“It’s 5:00 PM at the office. Working fast, you’ve finished your tasks for the day and want to go home. But none of your colleagues have left yet, so you stay another hour or two, surfing the Web and reading your emails again, so you don’t come off as a slacker.”
This was the opening paragraph of an article in the 10/7/12 New York Times by Robert C. Pozen, author of the new book, Extreme Productivity: Boost Your Results, Reduce Your Hours.
I enjoyed the article and agree with many of Pozen’s points but I found myself thinking mostly about (and relating to) his opening words.
When I held a position in corporate leadership, I too experienced the 5:00 shadow, as I “affectionately” refer to the veiled vision of my boss leaving her office and, in turn, leaving my own. What does it say about office culture and more importantly, one’s own faith in their work product, work ethic, work style to feel the need to “stick around” until the boss leaves?
We’ve got to get over this — for our sanity and our professional faith in ourselves and our organizations! Performance management processes and revenue targets and one’s own professional integrity are in place to hold us accountable for our work, Boss and employee playing “cat and mouse” undermines that faith and as Pozen suggests, is not an accurate measure of our work productivity.
To that end, perhaps one of the best things we can do for ourselves and our organizations is take leave when the day is done and focus on other meaningful work that invites our attention.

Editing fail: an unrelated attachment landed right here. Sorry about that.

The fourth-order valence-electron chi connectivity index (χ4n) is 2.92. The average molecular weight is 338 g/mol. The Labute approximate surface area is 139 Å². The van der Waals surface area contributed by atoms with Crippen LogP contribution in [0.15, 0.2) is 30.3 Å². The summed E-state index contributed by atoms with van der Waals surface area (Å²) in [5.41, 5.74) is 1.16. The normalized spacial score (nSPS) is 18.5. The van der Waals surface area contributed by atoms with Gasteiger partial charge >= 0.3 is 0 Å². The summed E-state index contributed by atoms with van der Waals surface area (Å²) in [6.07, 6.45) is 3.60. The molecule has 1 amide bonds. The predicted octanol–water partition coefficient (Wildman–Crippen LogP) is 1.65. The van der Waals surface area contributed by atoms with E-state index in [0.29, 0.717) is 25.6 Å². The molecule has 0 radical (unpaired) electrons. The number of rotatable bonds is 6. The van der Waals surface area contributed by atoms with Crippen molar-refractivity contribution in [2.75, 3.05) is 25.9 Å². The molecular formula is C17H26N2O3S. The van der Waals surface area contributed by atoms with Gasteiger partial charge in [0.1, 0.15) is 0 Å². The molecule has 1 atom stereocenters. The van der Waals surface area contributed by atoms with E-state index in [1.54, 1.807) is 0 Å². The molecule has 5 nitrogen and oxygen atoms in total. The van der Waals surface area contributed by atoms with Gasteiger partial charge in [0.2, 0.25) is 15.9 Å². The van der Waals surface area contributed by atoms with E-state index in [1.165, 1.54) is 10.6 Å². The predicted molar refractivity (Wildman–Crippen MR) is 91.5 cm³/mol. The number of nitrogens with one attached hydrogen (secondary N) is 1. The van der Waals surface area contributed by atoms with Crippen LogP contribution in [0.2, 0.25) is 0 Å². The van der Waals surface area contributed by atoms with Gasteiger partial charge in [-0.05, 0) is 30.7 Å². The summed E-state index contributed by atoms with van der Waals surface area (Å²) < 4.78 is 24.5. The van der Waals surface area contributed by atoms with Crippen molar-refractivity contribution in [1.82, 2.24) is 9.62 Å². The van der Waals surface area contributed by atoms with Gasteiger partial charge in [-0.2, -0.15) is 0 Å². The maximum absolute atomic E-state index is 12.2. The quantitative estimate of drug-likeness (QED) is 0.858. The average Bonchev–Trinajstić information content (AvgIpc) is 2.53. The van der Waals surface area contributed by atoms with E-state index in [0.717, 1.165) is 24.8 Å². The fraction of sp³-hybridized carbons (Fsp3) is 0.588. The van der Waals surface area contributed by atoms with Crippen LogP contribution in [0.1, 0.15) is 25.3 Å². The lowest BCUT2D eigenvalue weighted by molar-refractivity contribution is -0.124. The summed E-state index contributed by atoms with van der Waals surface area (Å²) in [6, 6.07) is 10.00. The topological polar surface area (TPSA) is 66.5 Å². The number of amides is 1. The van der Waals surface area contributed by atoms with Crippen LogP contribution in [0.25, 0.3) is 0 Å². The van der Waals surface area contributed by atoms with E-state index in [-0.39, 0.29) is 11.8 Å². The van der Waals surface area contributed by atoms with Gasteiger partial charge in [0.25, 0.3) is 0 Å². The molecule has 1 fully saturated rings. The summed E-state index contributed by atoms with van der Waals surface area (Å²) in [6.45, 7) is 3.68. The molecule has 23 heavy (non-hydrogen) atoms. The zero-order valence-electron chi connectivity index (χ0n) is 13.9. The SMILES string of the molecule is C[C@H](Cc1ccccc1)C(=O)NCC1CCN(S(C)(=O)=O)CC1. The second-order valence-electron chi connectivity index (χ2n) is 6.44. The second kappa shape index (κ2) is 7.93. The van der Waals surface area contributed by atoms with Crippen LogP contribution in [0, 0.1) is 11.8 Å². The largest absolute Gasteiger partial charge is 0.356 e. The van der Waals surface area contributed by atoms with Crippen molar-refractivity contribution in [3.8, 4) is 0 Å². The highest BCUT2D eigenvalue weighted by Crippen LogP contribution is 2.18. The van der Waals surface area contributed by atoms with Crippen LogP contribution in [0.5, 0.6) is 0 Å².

By: Mimi Darmstadter, My Life’s Work: Coaching & Consulting, LLC
This blog was originally posted My Life’s Work website.
Mimi Darmstadter is the founder of the independent coaching and Human Resources consulting business, My Life’s Work — Coaching & Consulting LLC, where she serves as an executive coach and a seasoned leader in the Human Resources field (e.g. learning and performance) with over 20 years of experience, spanning government, non-profit and corporate environments. Mimi’s coaching work and workshops emphasize new levels of self-awareness, skill, and behavior that her clients seek to build professional capacity in their leadership/executive roles and/or make desired shifts in their career identity. Among Ms. Darmstadter’s interests and areas of expertise are emotional intelligence, written/oral communication, diversity/inclusion, performance management, workforce engagement, presentation/platform skills, personal/professional “work” integration, stress management, and career planning and execution.
Mimi is also the facilitator of Her Corner groups in Bethesda, Capitol Hill and Rockville.
You can view her profile HERE.